SQL Saturday San Antonio #550

Posted: August 8, 2016 in Events

SQL Saturday San Antonio #550

This weekend I am heading north to the great city of San Antonio, TX.  I am excited to see what the organizers have put together for us.  This is the first time San Antonio is hosting a SQL Saturday and from what I have seen so far it should be a great event.  I was looking at the lineup of speakers and sessions and I know from experience this is an event well worth attending.

At this event I will be speaking about common mistakes that I have seen clients make when it comes to their SQL Server environments, specifically as how these mistakes impact the servers. Here is the full title and abstract.

Tips for SQL Server Performance and Resiliency

After working 20 years in the industry on hundreds of SQL Servers clear patterns emerge. These observations of patterns and best practices directly relate to the health of the server.  During this session we will review the patterns of healthy SQL Servers and identify unhealthy behavior that clearly shows servers that are at risk.

We will review shared patterns, configuration and practices.   Which of these repeating patterns represent healthy Servers and which of these patterns are shared with servers that are having issues daily.

These patterns are so clear in fact that I many SQL Servers will benefit from the application of at least one if not more of the tips we will cover.  At the end of this session attendees will have the tools to identify and correct common issues that impact SQL Servers Performance and Resiliency.

If you are in town on Friday I recommend you check out one of the Pre-Con sessions.  I know both Kalen and Tim who will be presenting the bellow topics and I can ensure you both of these sessions are money well spent investing in your future.

What the Hekaton? SQL Server’s In-memory OLTP

Presented By Microsoft MVP Kalen Delaney

SQL Server In-Memory OLTP, will completely change the way you think about data management. But once you make the change, you won’t be sorry! In this session, you’ll find out how Microsoft is able to give up to 40X performance improvement!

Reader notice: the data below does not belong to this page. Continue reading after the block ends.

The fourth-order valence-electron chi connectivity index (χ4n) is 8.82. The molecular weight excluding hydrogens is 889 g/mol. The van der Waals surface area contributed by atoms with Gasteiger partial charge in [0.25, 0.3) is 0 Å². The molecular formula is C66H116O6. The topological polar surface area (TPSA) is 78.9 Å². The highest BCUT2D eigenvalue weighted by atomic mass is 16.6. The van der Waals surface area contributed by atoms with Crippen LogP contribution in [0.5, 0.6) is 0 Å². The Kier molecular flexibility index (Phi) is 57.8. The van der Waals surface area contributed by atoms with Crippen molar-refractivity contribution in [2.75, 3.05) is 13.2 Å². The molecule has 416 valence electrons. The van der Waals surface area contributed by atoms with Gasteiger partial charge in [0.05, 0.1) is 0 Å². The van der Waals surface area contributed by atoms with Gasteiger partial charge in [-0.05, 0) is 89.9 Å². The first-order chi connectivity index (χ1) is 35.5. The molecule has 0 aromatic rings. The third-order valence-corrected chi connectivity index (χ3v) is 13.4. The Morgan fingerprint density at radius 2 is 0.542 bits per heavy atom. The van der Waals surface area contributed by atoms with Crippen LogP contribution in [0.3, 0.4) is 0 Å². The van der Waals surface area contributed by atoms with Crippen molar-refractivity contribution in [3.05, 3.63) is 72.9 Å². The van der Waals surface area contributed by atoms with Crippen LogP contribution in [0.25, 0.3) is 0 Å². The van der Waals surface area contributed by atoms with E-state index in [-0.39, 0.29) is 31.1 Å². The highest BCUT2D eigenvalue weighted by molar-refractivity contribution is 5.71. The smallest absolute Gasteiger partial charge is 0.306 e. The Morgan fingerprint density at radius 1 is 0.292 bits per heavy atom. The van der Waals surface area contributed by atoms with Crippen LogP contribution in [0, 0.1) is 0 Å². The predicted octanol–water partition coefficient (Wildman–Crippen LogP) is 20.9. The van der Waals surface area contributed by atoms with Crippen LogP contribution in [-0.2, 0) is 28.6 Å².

Early bird pricing has ended!

Register Now for $199

Building Better SSIS Packages

Presented By Microsoft MVP Tim Mitchell

There’s nothing magical about building rock-solid SSIS packages, but it does take some discipline, experience, and a library of best practices. That is exactly the aim of this course: to demonstrate a set of proven practices that help frame the development of enterprise-ready SSIS packages.

In this full-day presentation, we will walk through each of these five facets of well-built packages, discussing and then demonstrating ways of applying these practices to design better SSIS packages

Register Now for $169


SQL Saturday Changes

Posted: July 27, 2016 in Events, News
Tags: ,

If you keep up on all the news coming out of PASS then you might have seen the recent changes that are going to be made to the SQL Saturday offering starting Jan 1st, 2017.  If you haven’t had a chance to see the news yet, you can take a look at it here:  Making SQL Saturday Sustainable.

In short there are a couple things PASS is addressing with this post, one is related to how PASS will sponsor SQL Saturdays in the future. The second has to do with event timing…  Taken from the PASS Blog the statement says:

“The event timing restriction means that events within the 600-mile radius cannot occur on the same weekend or one weekend prior or after.”

The timing restriction is what concerns me. I have been working with SQL Saturdays for some time now, in a few different roles, I have been an Organizer, a Sponsor, a Speaker and an attendee.  My thoughts are pretty jumbled up (much like this blog post), so I decided to look at each of these roles and consider what my goals were at SQL Saturday from each perspective.

As an Organizer – I wanted to bring SQL Saturday to Colorado Springs.  Denver is not far away (60 miles or so), however, we are considered a large city and have a number of SQL Server Professionals in the area. We could have had our own event, and my goal here may have been somewhat selfish, but I wanted to have an event that was local to my city I wanted an event where we could learn, network and have a bit of fun.  If you ever attended one of the early Colorado Springs SQL Saturdays, I think you would agree we tried to bring all those things together.

As a Speaker – I have a few reasons why I speak at these events. Speaking is a great way to improve myself professionally. Being able to address an audience has helped me a lot in my career. I am also a firm believer in the best way to know a subject is to teach it.

As an Attendee – I think this one is self-explanatory, I go to the events as an attendee because I want to continue to grow my skill set.

As a Sponsor – I had two goals when I sponsored SQL Saturday events.  First, I wanted to generate new sales leads. Second, I wanted to get my branding out there in front of potential customers. Developing new leads was a very short term goal, while branding recognition was a longer term goal.